(Originally posted on May 6, 2016)


Salary vs. Dividends, What is Best for You?


Before we can explore the benefits of receiving Salary or Dividends, it is important to first understand what exactly dividends are;

Generally speaking, Dividends are amounts paid to the Shareholders (owners) of a Corporation from the Retained Earnings of that Corporation.

Retained Earnings are simply the accumulated Profits a Corporation has earned over a period of time; therefore, a Corporation can only pay Dividends to the Shareholders if there are Retained Earnings (Profits less Income Taxes).

You may have heard that Dividends you receive are ‘tax-free’, but such is not the case. Dividends for the most part receive specialized treatment by CRA because the Corporation has already paid tax on the Profits it has earned and the Dividends are then being paid from After-Tax dollars. And, depending on your personal tax situation, tax bracket and other factors, a significant amount of dividends could be received before you notice an increase in your personal tax burden, making them seem to be ‘tax-free’.

When you receive Dividends, you also receive an amount called a ‘Dividend Tax Credit’ on your information slip (T3 or T5). This Credit is to recognize that the Corporation has already paid some tax on these amounts.

To make things a little more confusing though, there are 2 types of Dividends you could receive, “Eligible” and “In-Eligible”; simply put, Eligible Dividends receive a higher tax credit for recipients because the Corporation paying the Dividends has paid income tax on these amounts at the highest tax rate already. In-Eligible Dividends therefore, receive a lower tax credit.

Most small business owners will only ever receive the ‘in-eligible’ type of dividends.

So, if Dividends could be relatively tax-free, why would you want to receive a salary instead of dividends?

(Originally posted on April 4, 2016)


The Firm of the Future


Firstly, let us ask you a question “Are you a ‘typical’ small business owner?"

In our daily interactions with small business owners, we see a great deal of common themes, the most being on how small business owners approach the accounting and tax reporting requirements of running their business.

Does the following represent your current accounting systems?

  • You have a ‘bookkeeper’, sometimes your spouse or a friend of the family that helps you with the day-to-day transactions.
  • You have a payroll service provider such as ADP or Ceridian to assist you with paying your employees and ensuring CRA gets their payroll taxes.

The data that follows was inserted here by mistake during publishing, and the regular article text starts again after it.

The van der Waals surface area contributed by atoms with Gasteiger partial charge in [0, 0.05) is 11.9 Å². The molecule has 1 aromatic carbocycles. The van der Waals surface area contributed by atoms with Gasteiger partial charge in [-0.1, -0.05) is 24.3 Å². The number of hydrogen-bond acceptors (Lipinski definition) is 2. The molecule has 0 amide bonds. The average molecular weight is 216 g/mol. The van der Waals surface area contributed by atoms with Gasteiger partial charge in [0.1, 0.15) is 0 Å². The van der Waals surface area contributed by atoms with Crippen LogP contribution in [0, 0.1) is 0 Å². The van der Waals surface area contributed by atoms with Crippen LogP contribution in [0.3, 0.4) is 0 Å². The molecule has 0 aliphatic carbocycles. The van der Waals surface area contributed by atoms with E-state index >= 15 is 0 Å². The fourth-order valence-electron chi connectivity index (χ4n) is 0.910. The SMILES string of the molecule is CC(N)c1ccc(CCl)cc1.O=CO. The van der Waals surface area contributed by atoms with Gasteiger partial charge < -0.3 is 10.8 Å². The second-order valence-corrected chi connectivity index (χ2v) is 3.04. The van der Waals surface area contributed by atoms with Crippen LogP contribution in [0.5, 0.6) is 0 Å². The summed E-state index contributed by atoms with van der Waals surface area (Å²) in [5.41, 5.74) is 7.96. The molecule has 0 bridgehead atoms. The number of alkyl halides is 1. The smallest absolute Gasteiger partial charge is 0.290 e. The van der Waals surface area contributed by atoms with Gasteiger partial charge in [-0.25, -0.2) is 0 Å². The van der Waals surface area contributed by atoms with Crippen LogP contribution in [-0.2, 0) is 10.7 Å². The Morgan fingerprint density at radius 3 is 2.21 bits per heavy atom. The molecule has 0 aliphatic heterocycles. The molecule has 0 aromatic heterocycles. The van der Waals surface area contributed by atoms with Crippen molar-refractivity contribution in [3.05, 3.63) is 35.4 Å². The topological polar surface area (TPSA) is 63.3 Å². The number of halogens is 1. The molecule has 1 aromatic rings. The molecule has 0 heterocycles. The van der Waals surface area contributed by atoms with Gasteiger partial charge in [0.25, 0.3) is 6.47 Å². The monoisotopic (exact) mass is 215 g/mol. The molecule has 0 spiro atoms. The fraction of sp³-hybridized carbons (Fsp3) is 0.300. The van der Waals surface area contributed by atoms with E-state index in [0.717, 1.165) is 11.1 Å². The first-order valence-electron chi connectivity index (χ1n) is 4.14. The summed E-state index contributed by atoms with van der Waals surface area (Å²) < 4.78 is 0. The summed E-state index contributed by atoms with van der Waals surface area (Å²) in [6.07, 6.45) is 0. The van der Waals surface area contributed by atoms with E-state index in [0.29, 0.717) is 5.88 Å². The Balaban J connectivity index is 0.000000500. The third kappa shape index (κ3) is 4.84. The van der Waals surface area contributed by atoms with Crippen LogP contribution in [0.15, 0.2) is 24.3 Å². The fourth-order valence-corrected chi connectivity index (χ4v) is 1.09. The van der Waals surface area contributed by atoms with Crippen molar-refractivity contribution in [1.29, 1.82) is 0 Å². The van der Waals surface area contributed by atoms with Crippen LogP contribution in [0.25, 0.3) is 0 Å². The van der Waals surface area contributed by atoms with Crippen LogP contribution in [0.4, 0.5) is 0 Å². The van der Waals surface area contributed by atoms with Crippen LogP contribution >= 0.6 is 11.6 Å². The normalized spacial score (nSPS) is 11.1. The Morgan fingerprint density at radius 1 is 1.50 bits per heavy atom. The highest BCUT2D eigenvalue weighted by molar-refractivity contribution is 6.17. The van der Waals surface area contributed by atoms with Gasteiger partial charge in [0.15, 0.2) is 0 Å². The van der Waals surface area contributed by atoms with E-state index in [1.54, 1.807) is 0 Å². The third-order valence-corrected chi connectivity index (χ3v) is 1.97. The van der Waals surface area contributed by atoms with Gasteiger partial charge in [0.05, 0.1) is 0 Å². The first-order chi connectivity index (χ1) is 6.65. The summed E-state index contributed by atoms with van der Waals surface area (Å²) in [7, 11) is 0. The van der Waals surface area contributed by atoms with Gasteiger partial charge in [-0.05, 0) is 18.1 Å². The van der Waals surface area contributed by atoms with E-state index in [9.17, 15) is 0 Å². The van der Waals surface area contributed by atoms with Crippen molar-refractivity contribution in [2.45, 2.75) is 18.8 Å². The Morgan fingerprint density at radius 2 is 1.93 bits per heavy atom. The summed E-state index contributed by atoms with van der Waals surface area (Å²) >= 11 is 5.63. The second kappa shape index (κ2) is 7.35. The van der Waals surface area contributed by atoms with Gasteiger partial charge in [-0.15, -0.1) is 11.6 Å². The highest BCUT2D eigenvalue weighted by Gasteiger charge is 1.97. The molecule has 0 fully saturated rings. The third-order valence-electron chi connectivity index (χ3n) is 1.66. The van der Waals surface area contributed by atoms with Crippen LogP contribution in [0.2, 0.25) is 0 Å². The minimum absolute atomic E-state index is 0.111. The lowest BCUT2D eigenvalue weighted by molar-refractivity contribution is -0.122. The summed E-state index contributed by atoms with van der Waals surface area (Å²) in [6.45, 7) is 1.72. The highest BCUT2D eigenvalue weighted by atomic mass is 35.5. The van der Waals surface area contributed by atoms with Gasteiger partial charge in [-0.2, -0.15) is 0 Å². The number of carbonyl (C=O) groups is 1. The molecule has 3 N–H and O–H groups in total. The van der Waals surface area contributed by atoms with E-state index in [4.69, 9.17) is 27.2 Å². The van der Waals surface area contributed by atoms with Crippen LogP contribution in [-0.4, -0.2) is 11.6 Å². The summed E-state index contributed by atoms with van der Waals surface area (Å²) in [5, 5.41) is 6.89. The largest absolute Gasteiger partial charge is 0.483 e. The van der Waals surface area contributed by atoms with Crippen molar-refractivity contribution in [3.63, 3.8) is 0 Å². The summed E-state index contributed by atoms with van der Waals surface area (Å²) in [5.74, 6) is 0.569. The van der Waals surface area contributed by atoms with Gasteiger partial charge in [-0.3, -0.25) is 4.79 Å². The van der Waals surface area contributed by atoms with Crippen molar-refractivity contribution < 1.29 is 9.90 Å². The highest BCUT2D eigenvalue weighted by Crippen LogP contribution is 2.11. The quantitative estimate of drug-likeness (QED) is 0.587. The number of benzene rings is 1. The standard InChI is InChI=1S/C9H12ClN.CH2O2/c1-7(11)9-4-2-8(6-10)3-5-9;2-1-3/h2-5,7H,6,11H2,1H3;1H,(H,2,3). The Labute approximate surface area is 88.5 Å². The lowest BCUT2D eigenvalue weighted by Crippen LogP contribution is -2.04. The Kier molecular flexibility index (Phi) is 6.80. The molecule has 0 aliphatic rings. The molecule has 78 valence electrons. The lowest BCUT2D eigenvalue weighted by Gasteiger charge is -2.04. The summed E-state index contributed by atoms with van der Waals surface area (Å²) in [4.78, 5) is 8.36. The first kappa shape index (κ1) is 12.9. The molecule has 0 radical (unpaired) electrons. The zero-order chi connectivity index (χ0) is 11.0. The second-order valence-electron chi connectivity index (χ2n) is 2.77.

• At the end of the year, all of your records and your accounting system backup (if you are using software) go into a big box and it is all dropped off at your ‘Accountants’ office
  • Then, after waiting patiently, you get your financial statements and tax returns several months later. (and a big bill!)

So, let us ask you another question, “Do you take your car to 4 different mechanics to get your tires changed?”

(Originally posted on March 29, 2016)


Ledgers is Opening a New Location in Airdrie, AB


Ledgers Canada is pleased to announce the awarding of a new franchise in Airdrie. Our newest Network Member Sharie Rideout is the proud owner.

Sharie Rideout will be up and running by the end of March, please visit their website at http://airdrie.ledgers.com for full contact information.

(Originally posted on March 29, 2016)


Ledgers is Opening a New Location in Charlottetown, PEI


Ledgers Canada is pleased to announce the awarding of a new franchise in Charelottetown. Our newest Network Member Nesta Larter is the proud owner.

Nesta Larter will be up and running by the end of March, please visit their website at http://charlottetown.ledgers.com for full contact information.

(Originally posted on March 7, 2016)


Do You Have CRA Tax Problems? We have a Solution!


Far too many small business owners have been there – GST is due or payroll taxes are to be remitted, but the employees need to be paid and the rent is due.

What do you do?

Unfortunately, most business owners, when faced with this predicament do the obvious – pay the rent and employees, CRA can wait.

When this cycle manages to repeat a few times, now you are in a big pickle.

The interest and penalties that CRA charges can seem to be insurmountable, and if your business is already struggling, how are you going to find thousands of extra dollars to meet your obligations to CRA?

If you have found yourself in this situation, you know how aggressive and demanding CRA can be.

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